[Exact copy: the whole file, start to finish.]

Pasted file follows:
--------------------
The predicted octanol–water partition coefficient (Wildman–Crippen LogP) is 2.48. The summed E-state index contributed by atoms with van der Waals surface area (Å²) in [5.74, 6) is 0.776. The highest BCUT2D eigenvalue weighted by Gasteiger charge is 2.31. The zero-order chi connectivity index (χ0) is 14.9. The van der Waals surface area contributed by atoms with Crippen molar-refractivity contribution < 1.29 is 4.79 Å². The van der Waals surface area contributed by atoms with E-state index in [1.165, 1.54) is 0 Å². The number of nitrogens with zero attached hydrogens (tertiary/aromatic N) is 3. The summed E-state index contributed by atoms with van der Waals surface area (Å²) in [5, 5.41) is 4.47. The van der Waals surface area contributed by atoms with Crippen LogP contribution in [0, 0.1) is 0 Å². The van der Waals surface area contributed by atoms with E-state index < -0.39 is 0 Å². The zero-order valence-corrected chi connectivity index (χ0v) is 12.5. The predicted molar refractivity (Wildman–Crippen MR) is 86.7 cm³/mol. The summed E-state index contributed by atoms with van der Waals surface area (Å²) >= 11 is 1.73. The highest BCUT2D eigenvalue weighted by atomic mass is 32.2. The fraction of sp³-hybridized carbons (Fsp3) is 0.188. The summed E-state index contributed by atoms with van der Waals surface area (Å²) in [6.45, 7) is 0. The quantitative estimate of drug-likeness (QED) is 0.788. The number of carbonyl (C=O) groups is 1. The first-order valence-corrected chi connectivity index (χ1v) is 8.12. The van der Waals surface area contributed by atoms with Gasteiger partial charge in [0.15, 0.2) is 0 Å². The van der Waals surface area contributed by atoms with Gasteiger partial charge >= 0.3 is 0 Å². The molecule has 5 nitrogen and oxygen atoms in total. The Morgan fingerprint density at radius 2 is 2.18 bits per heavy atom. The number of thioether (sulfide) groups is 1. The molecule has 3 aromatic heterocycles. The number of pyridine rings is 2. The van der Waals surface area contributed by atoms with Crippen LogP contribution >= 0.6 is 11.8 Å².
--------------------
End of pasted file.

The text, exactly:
The predicted octanol–water partition coefficient (Wildman–Crippen LogP) is 2.48. The summed E-state index contributed by atoms with van der Waals surface area (Å²) in [5.74, 6) is 0.776. The highest BCUT2D eigenvalue weighted by Gasteiger charge is 2.31. The zero-order chi connectivity index (χ0) is 14.9. The van der Waals surface area contributed by atoms with Crippen molar-refractivity contribution < 1.29 is 4.79 Å². The van der Waals surface area contributed by atoms with E-state index in [1.165, 1.54) is 0 Å². The number of nitrogens with zero attached hydrogens (tertiary/aromatic N) is 3. The summed E-state index contributed by atoms with van der Waals surface area (Å²) in [5, 5.41) is 4.47. The van der Waals surface area contributed by atoms with Crippen LogP contribution in [0, 0.1) is 0 Å². The van der Waals surface area contributed by atoms with E-state index < -0.39 is 0 Å². The zero-order valence-corrected chi connectivity index (χ0v) is 12.5. The predicted molar refractivity (Wildman–Crippen MR) is 86.7 cm³/mol. The summed E-state index contributed by atoms with van der Waals surface area (Å²) >= 11 is 1.73. The highest BCUT2D eigenvalue weighted by atomic mass is 32.2. The fraction of sp³-hybridized carbons (Fsp3) is 0.188. The summed E-state index contributed by atoms with van der Waals surface area (Å²) in [6.45, 7) is 0. The quantitative estimate of drug-likeness (QED) is 0.788. The number of carbonyl (C=O) groups is 1. The first-order valence-corrected chi connectivity index (χ1v) is 8.12. The van der Waals surface area contributed by atoms with Gasteiger partial charge in [0.15, 0.2) is 0 Å². The van der Waals surface area contributed by atoms with Gasteiger partial charge >= 0.3 is 0 Å². The molecule has 5 nitrogen and oxygen atoms in total. The Morgan fingerprint density at radius 2 is 2.18 bits per heavy atom. The number of thioether (sulfide) groups is 1. The molecule has 3 aromatic heterocycles. The number of pyridine rings is 2. The van der Waals surface area contributed by atoms with Crippen LogP contribution >= 0.6 is 11.8 Å².